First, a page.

“There are not many who know of its existence, and few who have heard of it know of its location.”


Believe me, New York’s City Hall Library, we can relate.

I’d like to arrange a trip to New York so I could write about this place as part of our Special Libraries series, but unfortunately the Stacked Travel Fund currently consists of $1.17 in cash, a 1991 Mobil road map of the greater Des Moines area, and an expired coupon for a free cup of coffee with the purchase of a Cinnabon.

-Norm De Plume


Published in: on August 6, 2013 at 10:05 am  Comments (2)  

Weekend Reading: Duh Mare

roykobossSlavering with anticipation over the upcoming second session of The American Mayor, the political maven’s clever four part series on what we call real mayors, we took Boss home over the weekend.  What a great book.  Anyone who was anywhere in Richard J. Daley’s mid-century SMSA knows that Mike Royko, holding himself in admirable restraint, rendered the definitive and utterly accurate portrait of Duh Mare.

What a difference it would have made if Cincinnati had had someone like Royko in the last century.  It’s too late for this century.  There’s no newspaper.

Counting the minutes until noon 8/21.

-Nemo Wolfe

Published in: on August 5, 2013 at 11:54 am  Leave a Comment  

Guess who’s 194 years young today?

melville bday

Many happy returns, Mr. Melville. In honor of your birthday, I hereby promise to finish Moby Dick. Eventually.

Melville spoke as part of the Mercantile’s 1858 lecture series.  We paid him $50 (expenses NOT included), in exchange for which he gave a two hour talk entitled “Statues of Rome.” While The Enquirer‘s reviewer was definitely not a fan — He described Melville’s writing career as “having proceeded in the form of an inverted climax”, and described his latest at the time, The Confidence-Man as “one of the dullest and most dismally monotonous books” he’d ever read —  even he had to admit that Melville’s talk here was the best of the season so far.

For more information about Melville’s talk, see Dale Patrick Brown’s excellent Brilliance & Balderdash.  

Happy birthday, big guy.

-Norm De Plume

Published in: on August 1, 2013 at 11:45 am  Leave a Comment  

Hackathon write-up


Brittany York wrote a nice piece about our recent Hackathon for Soapbox’s “For Good” column.  Thanks, Brittany.

-Norm De Plume

Published in: on July 30, 2013 at 12:09 pm  Leave a Comment  

The Junior Library


Image by Public Library of Cincinnati & Hamilton County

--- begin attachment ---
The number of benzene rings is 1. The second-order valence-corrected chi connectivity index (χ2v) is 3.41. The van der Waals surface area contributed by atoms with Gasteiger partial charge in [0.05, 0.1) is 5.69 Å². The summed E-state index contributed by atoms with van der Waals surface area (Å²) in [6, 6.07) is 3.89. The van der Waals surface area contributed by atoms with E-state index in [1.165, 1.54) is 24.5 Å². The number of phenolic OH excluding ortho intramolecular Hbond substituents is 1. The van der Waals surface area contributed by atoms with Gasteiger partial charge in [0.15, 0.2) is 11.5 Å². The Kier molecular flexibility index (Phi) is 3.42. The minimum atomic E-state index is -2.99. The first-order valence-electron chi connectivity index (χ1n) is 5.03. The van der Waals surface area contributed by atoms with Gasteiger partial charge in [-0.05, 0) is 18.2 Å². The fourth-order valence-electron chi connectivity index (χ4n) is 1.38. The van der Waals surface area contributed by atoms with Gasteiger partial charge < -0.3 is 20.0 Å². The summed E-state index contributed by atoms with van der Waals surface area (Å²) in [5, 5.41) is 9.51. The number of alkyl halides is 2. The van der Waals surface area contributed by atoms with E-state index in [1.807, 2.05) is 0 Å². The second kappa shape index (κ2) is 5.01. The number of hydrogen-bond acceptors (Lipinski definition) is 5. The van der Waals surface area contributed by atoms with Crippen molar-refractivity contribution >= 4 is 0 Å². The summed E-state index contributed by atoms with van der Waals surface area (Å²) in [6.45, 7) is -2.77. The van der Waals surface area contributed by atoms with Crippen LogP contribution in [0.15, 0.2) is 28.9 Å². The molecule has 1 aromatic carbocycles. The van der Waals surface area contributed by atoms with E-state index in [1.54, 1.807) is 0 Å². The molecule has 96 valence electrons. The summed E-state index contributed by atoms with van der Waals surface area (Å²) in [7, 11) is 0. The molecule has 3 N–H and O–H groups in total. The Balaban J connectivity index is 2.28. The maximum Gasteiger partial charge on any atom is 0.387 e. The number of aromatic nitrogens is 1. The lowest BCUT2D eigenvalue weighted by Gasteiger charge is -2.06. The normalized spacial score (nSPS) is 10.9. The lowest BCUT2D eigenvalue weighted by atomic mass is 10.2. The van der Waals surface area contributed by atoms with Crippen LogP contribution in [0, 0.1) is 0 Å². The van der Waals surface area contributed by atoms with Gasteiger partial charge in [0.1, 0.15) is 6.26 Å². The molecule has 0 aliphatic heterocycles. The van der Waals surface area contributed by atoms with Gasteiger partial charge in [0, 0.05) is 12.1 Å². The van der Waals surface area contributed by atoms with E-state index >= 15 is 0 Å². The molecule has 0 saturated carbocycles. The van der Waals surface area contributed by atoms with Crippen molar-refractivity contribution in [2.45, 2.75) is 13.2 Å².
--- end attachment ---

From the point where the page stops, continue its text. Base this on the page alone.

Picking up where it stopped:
We leap to the defense of the Junior Library whenever we can.  It’s not just that we all have PLCH cards or that we have excellent friends on staff.  It’s just one of the best municipal libraries anywhere in the world, and the city would be sadly diminished if it were just ordinary.

A string of lovely pictures of the penultimate PLCH main branch is floating around the ether, bringing with it a few misconceptions in the entry and the comments.  The 1874 building was not the conversion of an opera house.  It was purpose built as the main branch on the foundation of what was to have been an opera house.  And the present main branch building dates from the mid-nineteen fifties, not the seventies.  Stand on the southwest corner of 8th and Vine and look across Vine.  What you see is architect Woody Garber’s original and, we think, brilliant replacement for the 1874 building.  It was opened by our friend Bob Vitz’s father Carl, one of the truly great PLCH Librarians.  The Garber design has been fiddled with.  There used to be wonderful huge aluminum jalousies – big moving fins- shading the Huenefeld Room on the top SW corner.  And the front door was inset under the cantilevered second floor.  The 70’s addition was well meant but is ponderous and unlovely.  It does hold a lot of books, though.

There was no way to save the 1874 building as anything other than an elegant but very outmoded filing cabinet.  But it certainly was cool.  Do notice the furniture that was chucked out.  We have held onto ours, and we think we were right to do so.

-Nemo Wolfe

Published in: on July 29, 2013 at 11:44 am  Comments (1)  

Speaking of Book Lists . . . it’s BOOK LIST MANIA!

ImageA crafty, literary-minded reddit user has combined the top 10 top-100 books lists into the mother of all top-ten book lists.  That’s it.  I’m definitely reading Lolita and Midnight’s Children now.   -Ed Scripsi